D L X wrote:rcair1 wrote:
So - the wake turbulence of an aircraft ahead of you will be below it's flight path and will not start till THEY rotate.
That means that, if your aircraft has the performance to do so, you can plan your takeoff to lift off before their lift off point and stay above their climb path.
How long does wake turbulence from a preceding aircraft last? (At least on or near the takeoff runway?)
longhauler wrote:There have been many accidents from rotating too soon ... starting with two Comet 1s!
It was learned from the two Comet accidents that while the aircraft CAN rotate early, the huge amount of drag increase caused may prevent the aircraft from accelerating to a flying speed. That is why we fly jet transport aircraft the way we do.
Sure, if one's Vr was say 150 knots and V2 of say 155 knots, you actually could lift the nose off the ground at around 120 ... but then you'd never see 150, or flight.
These were very lucky people indeed. Their biggest help here was probably the very capable low speed characteristics of the early B737 wing. They'd never get away with that in an NG!
longhauler wrote:These were very lucky people indeed. Their biggest help here was probably the very capable low speed characteristics of the early B737 wing. They'd never get away with that in an NG!
rcair1 wrote:So - in calm conditions, imagine 2 vortexes off the wings, rotating opposite directions, trending down and out from the flight path.
D L X wrote:rcair1 wrote:So - in calm conditions, imagine 2 vortexes off the wings, rotating opposite directions, trending down and out from the flight path.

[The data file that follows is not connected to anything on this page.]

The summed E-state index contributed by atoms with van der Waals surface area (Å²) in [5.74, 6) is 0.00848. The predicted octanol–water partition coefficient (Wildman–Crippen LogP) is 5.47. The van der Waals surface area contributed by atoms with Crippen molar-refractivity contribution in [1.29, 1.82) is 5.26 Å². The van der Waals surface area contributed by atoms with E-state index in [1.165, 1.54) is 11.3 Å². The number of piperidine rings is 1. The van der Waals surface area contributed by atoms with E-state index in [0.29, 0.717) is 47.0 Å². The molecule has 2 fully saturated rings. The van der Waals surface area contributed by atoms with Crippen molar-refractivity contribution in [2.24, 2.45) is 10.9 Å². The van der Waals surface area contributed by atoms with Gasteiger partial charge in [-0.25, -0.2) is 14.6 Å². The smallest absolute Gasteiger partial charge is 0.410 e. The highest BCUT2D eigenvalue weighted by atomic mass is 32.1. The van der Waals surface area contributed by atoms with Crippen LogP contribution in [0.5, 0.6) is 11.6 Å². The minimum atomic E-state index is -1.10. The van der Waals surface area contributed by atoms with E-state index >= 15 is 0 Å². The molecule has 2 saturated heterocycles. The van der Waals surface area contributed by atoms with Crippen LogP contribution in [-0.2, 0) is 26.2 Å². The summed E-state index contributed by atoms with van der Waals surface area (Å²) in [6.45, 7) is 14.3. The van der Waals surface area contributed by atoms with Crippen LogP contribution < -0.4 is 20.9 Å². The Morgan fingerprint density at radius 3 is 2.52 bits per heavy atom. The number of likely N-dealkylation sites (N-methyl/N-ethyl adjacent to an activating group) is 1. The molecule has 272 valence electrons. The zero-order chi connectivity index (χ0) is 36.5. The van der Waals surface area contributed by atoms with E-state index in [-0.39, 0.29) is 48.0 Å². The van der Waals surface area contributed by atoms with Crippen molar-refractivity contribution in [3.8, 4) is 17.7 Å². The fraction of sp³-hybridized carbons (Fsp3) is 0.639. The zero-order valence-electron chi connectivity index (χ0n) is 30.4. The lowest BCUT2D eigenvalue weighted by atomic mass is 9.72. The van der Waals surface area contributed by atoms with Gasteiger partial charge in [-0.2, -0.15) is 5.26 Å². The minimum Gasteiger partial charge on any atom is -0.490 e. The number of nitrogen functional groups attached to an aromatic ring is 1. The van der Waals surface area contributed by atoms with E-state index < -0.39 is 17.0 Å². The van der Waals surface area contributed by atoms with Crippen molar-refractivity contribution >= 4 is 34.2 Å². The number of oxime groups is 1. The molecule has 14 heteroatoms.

Right, so in this case, the waking TK plane was actually crossing the path of the RAM taking off, about a kilometer down the runway. Those wake vortices are pushing away from that point. The left wake moving towards the RAM (causing a headwind?) and the right wake is moving in the same direction as the RAM, causing a tailwind should the RAM run into it. If this change of direction happened near the point that the RAM rotated, could that have caused the plane's air velocity to suddenly move from above Vr to below Vr?
N14AZ wrote:Thank you very much for your input as professional. Can you tell us which Comet accidents you are referring to?
Clipper101 wrote:Once I travelling in an A319 & there was a B744 taking off ahead of us, I noticed our A319 climb was very rapid & steep with the engines roar seemed as if they are giving every power they could. I gathered the pilot was trying to climb above the wake turbulence generated from the departing B744.
Still I do not understand for such smaller aircraft departing behind heavier ones why higher flap settings are not selected for takeoff to guarantee earlier rotation velocities?!
VirginFlyer wrote:With higher flap settings, you can become airborne at a lower speed, but you also reduce your angle of climb, so if the goal is to clear an obstacle (or in this case wake turbulence), climbing out with a higher flap setting can be counterproductive.
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